new-york

Yoko Ono, Mend Piece, 1966/2015, mixed media, dimensions variable. Galerie Lelong.

Yoko Ono

Galerie Lelong/Andrea Rosen Gallery

Yoko Ono, Mend Piece, 1966/2015, mixed media, dimensions variable. Galerie Lelong.

To those who wondered why Yoko Ono’s “The Riverbed” comprised two separate installations, identical in their components, that were sited in two separate galleries in close proximity in Chelsea, the answer quickly became evident. The show resonated differently in its two locations: In my experience, the installation at Galerie Lelong was more concentrated, silent, and intimate, while the one at Andrea Rosen Gallery was more luminous, open, and social. Others might have felt differently. But that is all to the point, for each visit was unique, affected by its participant’s individual memories and perceptions.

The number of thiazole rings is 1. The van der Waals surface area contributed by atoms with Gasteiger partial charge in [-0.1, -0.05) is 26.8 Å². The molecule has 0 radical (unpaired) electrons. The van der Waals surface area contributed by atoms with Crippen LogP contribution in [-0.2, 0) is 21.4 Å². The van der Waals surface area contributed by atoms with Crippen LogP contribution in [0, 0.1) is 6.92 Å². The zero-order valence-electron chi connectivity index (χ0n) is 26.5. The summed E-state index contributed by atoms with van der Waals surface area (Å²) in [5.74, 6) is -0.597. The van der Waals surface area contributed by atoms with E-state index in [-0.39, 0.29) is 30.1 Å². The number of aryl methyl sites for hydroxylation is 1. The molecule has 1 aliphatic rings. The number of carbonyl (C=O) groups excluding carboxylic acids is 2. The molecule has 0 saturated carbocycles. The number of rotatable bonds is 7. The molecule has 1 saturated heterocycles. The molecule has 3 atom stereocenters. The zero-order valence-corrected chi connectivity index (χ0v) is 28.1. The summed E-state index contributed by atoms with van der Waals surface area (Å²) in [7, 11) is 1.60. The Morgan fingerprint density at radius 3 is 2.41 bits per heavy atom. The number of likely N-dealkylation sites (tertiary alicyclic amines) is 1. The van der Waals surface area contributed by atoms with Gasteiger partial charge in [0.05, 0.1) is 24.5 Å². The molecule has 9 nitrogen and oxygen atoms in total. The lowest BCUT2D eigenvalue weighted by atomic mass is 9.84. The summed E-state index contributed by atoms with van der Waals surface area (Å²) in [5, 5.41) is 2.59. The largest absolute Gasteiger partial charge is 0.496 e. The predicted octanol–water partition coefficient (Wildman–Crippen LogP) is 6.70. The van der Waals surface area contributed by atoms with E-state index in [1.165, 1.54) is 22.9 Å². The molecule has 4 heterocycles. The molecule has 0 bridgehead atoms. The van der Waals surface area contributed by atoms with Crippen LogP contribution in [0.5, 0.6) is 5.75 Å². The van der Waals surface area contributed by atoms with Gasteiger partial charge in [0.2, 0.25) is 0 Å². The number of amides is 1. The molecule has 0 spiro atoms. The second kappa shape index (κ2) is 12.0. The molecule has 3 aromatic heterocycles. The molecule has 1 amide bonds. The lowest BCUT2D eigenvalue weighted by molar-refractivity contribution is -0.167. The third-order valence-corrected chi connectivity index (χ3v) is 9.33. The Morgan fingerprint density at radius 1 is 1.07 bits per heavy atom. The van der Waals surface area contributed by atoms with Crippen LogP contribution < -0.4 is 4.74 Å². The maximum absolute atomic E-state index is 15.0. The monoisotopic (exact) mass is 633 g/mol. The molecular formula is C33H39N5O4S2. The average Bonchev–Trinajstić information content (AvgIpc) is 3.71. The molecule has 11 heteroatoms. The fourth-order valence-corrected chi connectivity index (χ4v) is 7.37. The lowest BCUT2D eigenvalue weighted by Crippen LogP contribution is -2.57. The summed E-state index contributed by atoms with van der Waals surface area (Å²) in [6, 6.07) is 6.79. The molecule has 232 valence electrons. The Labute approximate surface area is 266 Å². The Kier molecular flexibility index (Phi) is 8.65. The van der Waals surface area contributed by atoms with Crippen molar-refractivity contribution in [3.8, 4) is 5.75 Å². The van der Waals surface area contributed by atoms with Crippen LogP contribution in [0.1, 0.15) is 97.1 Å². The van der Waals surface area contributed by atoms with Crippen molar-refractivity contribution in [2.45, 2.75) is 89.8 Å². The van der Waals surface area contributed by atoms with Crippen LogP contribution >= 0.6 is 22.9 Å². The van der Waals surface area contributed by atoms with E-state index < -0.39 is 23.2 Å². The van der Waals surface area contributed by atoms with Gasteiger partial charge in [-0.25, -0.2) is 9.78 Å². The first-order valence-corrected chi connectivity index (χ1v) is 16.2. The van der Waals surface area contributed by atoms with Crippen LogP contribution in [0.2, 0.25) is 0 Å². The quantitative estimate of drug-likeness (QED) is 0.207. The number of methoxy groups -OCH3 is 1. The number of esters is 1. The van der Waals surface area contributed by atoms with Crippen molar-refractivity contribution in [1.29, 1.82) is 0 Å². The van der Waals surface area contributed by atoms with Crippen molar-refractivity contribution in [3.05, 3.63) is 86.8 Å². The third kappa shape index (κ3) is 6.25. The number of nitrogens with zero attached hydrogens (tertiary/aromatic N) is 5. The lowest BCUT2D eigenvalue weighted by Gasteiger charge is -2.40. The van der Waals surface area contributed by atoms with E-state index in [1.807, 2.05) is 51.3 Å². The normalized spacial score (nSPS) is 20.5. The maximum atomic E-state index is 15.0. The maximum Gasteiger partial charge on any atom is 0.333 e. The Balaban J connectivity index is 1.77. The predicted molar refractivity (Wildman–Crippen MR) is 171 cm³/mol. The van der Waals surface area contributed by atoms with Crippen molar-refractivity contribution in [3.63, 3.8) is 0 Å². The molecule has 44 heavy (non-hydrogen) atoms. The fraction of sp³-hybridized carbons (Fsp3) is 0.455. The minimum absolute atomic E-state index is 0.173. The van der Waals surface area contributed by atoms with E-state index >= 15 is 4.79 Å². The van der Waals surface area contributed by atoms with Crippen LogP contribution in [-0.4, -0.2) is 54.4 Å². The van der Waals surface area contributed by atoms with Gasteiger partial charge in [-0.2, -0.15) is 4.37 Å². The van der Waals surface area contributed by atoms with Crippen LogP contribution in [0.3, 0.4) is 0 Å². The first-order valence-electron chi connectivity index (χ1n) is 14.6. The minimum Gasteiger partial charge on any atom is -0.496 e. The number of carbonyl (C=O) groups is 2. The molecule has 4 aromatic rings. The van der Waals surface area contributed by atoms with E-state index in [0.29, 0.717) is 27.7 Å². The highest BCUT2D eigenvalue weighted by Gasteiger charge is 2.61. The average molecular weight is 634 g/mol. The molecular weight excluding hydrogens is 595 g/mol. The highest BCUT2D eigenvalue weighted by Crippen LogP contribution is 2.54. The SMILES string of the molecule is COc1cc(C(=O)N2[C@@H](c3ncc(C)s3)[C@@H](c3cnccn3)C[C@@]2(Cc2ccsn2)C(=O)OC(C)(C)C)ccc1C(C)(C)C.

Ono made objects available, accompanied by brief instructions, offering each viewer the opportunity to use them creatively. Stone Piece, 2015, consisted of river stones—inscribed, like Tibetan prayer stones, with words—that could be collected by the visitor and brought,

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